Fri Sep 24, 2021 2:15 am
mikemex wrote:
Thu Sep 23, 2021 11:22 pm
I don't care about their motives -I'm sure this has something to do, at least in part, with the Meltdown, Spectre and WannaCry scandals-; they still don't have the right to babysit grown up adults.
It is far simpler than that - every combination of hardware/driver/OS to test expands the testing matrix exponentially and becomes a growing burden on QA, validation, and eventually engineering. That's a huge money sink for a big corporation with hundreds of products, and is simply not justifiable when dealing with products over a decade old, that do not and will not generate any revenue, not even a dime.
That's not how development works. All devices and software are designed with some specification in mind (say, an old graphics card striving to be compliant with PCI Express 2.0). With new releases (say, PCIe 3.0), you don't have to test each old device. If the devices are compliant with PCIe 2.0 and there is a backward compatibility between 3.0 and 2.0, all 2.0 compliant devices should run without issues in 3.0. Same with software.

This is planned obsolescence.
dr_st wrote:
Fri Sep 24, 2021 2:15 am
mikemex wrote:
Thu Sep 23, 2021 11:22 pm
Therefore, I decided not to upgrade any of my machines to Windows 10 for now and take my chances with 7.
As I said, this is probably the best choice for older hardware. My oldest system with Win10 is the T430s (typing on it right now), and I probably would not install it on anything older. Fortunately the GPU in this system did get official Win10 support.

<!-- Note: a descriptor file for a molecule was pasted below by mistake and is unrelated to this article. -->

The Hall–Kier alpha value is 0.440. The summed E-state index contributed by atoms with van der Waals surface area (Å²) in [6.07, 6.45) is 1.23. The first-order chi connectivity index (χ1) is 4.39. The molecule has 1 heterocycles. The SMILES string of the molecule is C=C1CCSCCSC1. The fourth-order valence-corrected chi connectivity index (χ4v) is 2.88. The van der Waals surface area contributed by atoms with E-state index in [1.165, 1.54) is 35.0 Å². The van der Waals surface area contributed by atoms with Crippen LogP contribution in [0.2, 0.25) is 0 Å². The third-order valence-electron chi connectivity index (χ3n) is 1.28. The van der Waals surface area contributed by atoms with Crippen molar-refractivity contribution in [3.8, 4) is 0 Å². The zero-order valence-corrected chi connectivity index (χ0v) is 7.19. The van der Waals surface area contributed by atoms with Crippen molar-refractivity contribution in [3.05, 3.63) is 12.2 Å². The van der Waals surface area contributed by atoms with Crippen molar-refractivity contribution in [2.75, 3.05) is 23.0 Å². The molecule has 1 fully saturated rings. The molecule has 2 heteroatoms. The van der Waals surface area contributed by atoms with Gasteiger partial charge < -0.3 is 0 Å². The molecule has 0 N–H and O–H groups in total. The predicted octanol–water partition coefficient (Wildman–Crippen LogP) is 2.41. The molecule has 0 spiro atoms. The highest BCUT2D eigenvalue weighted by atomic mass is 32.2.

Yeah, you were right. Still, eventually everything comes to an end and I wanted to see how far I could go in the W10 direction if my stuff still runs by the time W7 truly loses steam. I now know that it will run just fine, just with reduced functionality. Better something than nothing, I guess; just not my cup of teat at the moment. W7 works well right now.
dr_st wrote:
Fri Sep 24, 2021 2:15 am
mikemex wrote:
Thu Sep 23, 2021 11:22 pm
P. S. Windows 7 still requires downloading updates for installation and Microsoft can decide to close the servers at any moment...
You can still get a fairly updated ISO (August 2018) through Heidoc.net and their Windows ISO Downloader. Beyond that... well, there will always be dedicated users providing up-to-date media packages (with all updates slipstreamed), but you may need to go to 'extralegal' means to obtain those.
Problem is no longer installing and the like, it's running contemporary stuff. For example, I use Google Drive. It runs on W7 for the moment, who knows in a few years...